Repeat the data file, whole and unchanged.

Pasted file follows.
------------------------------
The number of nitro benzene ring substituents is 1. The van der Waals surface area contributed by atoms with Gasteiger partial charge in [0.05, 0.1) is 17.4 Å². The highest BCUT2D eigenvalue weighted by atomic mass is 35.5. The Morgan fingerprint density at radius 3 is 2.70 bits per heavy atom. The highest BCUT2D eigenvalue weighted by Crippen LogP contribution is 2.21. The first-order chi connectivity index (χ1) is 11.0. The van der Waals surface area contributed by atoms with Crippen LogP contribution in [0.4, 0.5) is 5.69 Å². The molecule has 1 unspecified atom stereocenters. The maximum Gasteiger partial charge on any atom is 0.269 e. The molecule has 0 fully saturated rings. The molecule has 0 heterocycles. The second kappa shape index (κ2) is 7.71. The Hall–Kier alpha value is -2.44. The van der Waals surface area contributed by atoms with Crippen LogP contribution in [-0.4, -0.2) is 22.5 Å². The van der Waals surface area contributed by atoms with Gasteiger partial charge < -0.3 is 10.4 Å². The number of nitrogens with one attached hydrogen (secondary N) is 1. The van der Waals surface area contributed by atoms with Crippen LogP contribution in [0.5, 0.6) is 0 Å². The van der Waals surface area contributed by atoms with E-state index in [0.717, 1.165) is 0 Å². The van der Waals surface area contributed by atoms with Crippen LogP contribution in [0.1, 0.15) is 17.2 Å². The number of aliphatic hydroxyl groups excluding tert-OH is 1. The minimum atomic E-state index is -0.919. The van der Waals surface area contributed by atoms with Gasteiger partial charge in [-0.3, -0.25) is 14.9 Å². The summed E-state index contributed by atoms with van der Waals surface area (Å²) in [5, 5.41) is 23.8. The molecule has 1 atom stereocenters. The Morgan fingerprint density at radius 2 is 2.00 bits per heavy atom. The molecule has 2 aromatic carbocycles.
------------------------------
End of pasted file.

The number of nitro benzene ring substituents is 1. The van der Waals surface area contributed by atoms with Gasteiger partial charge in [0.05, 0.1) is 17.4 Å². The highest BCUT2D eigenvalue weighted by atomic mass is 35.5. The Morgan fingerprint density at radius 3 is 2.70 bits per heavy atom. The highest BCUT2D eigenvalue weighted by Crippen LogP contribution is 2.21. The first-order chi connectivity index (χ1) is 11.0. The van der Waals surface area contributed by atoms with Crippen LogP contribution in [0.4, 0.5) is 5.69 Å². The molecule has 1 unspecified atom stereocenters. The maximum Gasteiger partial charge on any atom is 0.269 e. The molecule has 0 fully saturated rings. The molecule has 0 heterocycles. The second kappa shape index (κ2) is 7.71. The Hall–Kier alpha value is -2.44. The van der Waals surface area contributed by atoms with Crippen LogP contribution in [-0.4, -0.2) is 22.5 Å². The van der Waals surface area contributed by atoms with Gasteiger partial charge < -0.3 is 10.4 Å². The number of nitrogens with one attached hydrogen (secondary N) is 1. The van der Waals surface area contributed by atoms with Crippen LogP contribution in [0.5, 0.6) is 0 Å². The van der Waals surface area contributed by atoms with E-state index in [0.717, 1.165) is 0 Å². The van der Waals surface area contributed by atoms with Crippen LogP contribution in [0.1, 0.15) is 17.2 Å². The number of aliphatic hydroxyl groups excluding tert-OH is 1. The minimum atomic E-state index is -0.919. The van der Waals surface area contributed by atoms with Gasteiger partial charge in [-0.3, -0.25) is 14.9 Å². The summed E-state index contributed by atoms with van der Waals surface area (Å²) in [5, 5.41) is 23.8. The molecule has 1 atom stereocenters. The Morgan fingerprint density at radius 2 is 2.00 bits per heavy atom. The molecule has 2 aromatic carbocycles.